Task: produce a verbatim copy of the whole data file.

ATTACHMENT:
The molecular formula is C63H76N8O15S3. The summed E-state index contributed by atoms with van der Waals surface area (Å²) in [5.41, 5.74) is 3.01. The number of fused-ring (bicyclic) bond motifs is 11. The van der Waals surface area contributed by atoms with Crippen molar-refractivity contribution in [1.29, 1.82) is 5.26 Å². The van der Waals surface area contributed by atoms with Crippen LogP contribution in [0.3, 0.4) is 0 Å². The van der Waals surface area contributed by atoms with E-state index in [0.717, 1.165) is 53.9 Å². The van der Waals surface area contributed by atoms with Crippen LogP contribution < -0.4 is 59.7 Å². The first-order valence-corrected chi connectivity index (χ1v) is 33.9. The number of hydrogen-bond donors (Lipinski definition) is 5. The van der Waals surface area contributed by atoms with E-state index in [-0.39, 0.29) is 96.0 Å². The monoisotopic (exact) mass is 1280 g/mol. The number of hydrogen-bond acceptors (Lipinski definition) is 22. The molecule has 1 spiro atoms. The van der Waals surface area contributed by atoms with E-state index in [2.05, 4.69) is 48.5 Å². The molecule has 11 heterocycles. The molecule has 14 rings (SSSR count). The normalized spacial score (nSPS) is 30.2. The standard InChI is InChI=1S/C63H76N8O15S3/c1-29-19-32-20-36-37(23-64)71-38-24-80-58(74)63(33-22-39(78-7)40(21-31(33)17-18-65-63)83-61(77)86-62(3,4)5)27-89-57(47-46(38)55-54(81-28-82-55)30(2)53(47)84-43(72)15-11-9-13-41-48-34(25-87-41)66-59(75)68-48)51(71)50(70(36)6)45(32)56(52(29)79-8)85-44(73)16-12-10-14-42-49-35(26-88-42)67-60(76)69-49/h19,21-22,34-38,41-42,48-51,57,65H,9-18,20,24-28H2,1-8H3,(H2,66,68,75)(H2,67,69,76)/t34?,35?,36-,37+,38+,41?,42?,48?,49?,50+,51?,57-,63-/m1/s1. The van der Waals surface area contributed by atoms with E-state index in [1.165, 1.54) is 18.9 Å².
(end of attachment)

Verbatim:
The molecular formula is C63H76N8O15S3. The summed E-state index contributed by atoms with van der Waals surface area (Å²) in [5.41, 5.74) is 3.01. The number of fused-ring (bicyclic) bond motifs is 11. The van der Waals surface area contributed by atoms with Crippen molar-refractivity contribution in [1.29, 1.82) is 5.26 Å². The van der Waals surface area contributed by atoms with Crippen LogP contribution in [0.3, 0.4) is 0 Å². The van der Waals surface area contributed by atoms with E-state index in [0.717, 1.165) is 53.9 Å². The van der Waals surface area contributed by atoms with Crippen LogP contribution < -0.4 is 59.7 Å². The first-order valence-corrected chi connectivity index (χ1v) is 33.9. The number of hydrogen-bond donors (Lipinski definition) is 5. The van der Waals surface area contributed by atoms with E-state index in [-0.39, 0.29) is 96.0 Å². The monoisotopic (exact) mass is 1280 g/mol. The number of hydrogen-bond acceptors (Lipinski definition) is 22. The molecule has 1 spiro atoms. The van der Waals surface area contributed by atoms with E-state index in [2.05, 4.69) is 48.5 Å². The molecule has 11 heterocycles. The molecule has 14 rings (SSSR count). The normalized spacial score (nSPS) is 30.2. The standard InChI is InChI=1S/C63H76N8O15S3/c1-29-19-32-20-36-37(23-64)71-38-24-80-58(74)63(33-22-39(78-7)40(21-31(33)17-18-65-63)83-61(77)86-62(3,4)5)27-89-57(47-46(38)55-54(81-28-82-55)30(2)53(47)84-43(72)15-11-9-13-41-48-34(25-87-41)66-59(75)68-48)51(71)50(70(36)6)45(32)56(52(29)79-8)85-44(73)16-12-10-14-42-49-35(26-88-42)67-60(76)69-49/h19,21-22,34-38,41-42,48-51,57,65H,9-18,20,24-28H2,1-8H3,(H2,66,68,75)(H2,67,69,76)/t34?,35?,36-,37+,38+,41?,42?,48?,49?,50+,51?,57-,63-/m1/s1. The van der Waals surface area contributed by atoms with E-state index in [1.165, 1.54) is 18.9 Å².